What are the differences between running a fund management company and running the CFA Institute?
The asset management companies I worked for were profit-making organisations, but the CFA Institute is a not-for-profit organisation. Any money it earns from its exam programmes must be spent on industry relationships, regulator relationships or professional education.
It is sometimes harder to run a non-profit organisation, because you cannot judge the value of a project by how much profit it can make.
This makes it more difficult for the management to decide if a project is one that it is sensible to spend our money on.
Do you hire only CFAs to manage the institute?
No, not all people who work in the institute are CFAs. We want to hire different types of people. We need people with business development experience and also people with an education background. We also need people to do academic research.
We cannot gauge people on how much profit they bring to the institute but have to measure their performance by the quality of their research papers and the response to the educational programme.
As many financial firms are laying people off, do you think fewer people will want to get the CFA qualification?
In Hong Kong, the number of people who registered for the examination was about 20 per cent lower last year than in 2011, because the market was weak.
But in other parts of Asia, such as mainland China, where the financial industry is expanding, the number went up 12 per cent last year.
Mature markets are under pressure as people are being laid off. But even during the recession, some people believed they lost their jobs because their skill set was not good enough. They decided to come back to school to study for the CFA to improve their skills to prepare themselves to return to the industry.
What is the future outlook for the CFA programme?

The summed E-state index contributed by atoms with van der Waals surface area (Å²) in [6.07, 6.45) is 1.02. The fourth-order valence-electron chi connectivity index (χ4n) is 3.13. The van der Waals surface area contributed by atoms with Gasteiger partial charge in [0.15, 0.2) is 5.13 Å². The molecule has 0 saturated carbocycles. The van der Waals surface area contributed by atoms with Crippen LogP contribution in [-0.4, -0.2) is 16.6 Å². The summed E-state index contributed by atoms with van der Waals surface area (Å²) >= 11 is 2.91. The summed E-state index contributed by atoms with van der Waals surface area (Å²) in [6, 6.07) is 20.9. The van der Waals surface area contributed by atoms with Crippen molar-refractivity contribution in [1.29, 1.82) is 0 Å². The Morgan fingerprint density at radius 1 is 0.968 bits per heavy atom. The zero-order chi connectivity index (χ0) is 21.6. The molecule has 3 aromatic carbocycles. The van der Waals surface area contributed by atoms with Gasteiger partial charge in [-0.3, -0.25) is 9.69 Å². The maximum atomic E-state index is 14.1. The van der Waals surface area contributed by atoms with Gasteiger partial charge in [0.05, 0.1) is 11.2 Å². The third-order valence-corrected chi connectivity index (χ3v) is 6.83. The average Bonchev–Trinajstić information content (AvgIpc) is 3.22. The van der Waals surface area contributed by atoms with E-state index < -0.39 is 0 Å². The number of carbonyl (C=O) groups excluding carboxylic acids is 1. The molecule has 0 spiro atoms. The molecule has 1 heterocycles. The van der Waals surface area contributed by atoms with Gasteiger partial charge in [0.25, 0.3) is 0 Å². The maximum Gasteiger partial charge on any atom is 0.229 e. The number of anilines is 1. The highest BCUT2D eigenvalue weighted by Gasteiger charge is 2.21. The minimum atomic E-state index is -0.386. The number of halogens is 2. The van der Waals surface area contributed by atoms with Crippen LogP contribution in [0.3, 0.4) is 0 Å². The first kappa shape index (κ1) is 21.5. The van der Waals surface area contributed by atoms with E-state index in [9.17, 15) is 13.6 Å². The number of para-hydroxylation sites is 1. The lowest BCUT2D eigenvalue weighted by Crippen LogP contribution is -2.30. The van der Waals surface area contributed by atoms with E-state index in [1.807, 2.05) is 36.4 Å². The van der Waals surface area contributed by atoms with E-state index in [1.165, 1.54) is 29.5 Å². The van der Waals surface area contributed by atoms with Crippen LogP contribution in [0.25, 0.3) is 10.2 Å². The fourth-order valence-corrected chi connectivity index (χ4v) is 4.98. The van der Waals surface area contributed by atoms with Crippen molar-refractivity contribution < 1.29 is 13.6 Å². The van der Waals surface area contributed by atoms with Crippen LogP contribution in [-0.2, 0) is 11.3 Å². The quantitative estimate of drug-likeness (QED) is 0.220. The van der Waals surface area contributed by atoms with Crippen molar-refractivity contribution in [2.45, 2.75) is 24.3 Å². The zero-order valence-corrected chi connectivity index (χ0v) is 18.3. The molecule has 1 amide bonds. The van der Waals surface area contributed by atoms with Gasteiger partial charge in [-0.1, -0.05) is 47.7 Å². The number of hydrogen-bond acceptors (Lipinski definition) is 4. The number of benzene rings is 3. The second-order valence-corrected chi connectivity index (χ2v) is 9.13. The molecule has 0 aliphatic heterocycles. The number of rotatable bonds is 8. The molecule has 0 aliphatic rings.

At present, 220,000 students are preparing to sit exams by studying the three-year course. Half are from Asia.
Mainland China has the largest number of people registered for the examinations at 30,112, representing 31 per cent of the Asia-Pacific market, followed by India with 20,823 and Hong Kong with 10,954.
CFA charter holders in Hong Kong and on the mainland are expected to grow by 30 per cent in the next five to 10 years.
Some say the pass rate of the CFA is low because the exam is too difficult - is that true?
It is true that the programme and examination are very difficult. This is necessary. If you want to give me all your pension money to manage, do you want the CFA examination to be tough or easy?
I think all analysts or fund managers would like to tell their clients that they have passed a rigorous examination like the CFA to prove their skills.
You have the same name as the well-known fashion designer - do you wear Paul Smith yourself?
Paul Smith is not an uncommon name. I know the fashion designer is from another part of England, and he is older than me.
I do not wear Paul Smith. It is just a matter of taste, as I think the style of his suits is more suitable for some slim Italian than for a large-sized Englishman like me.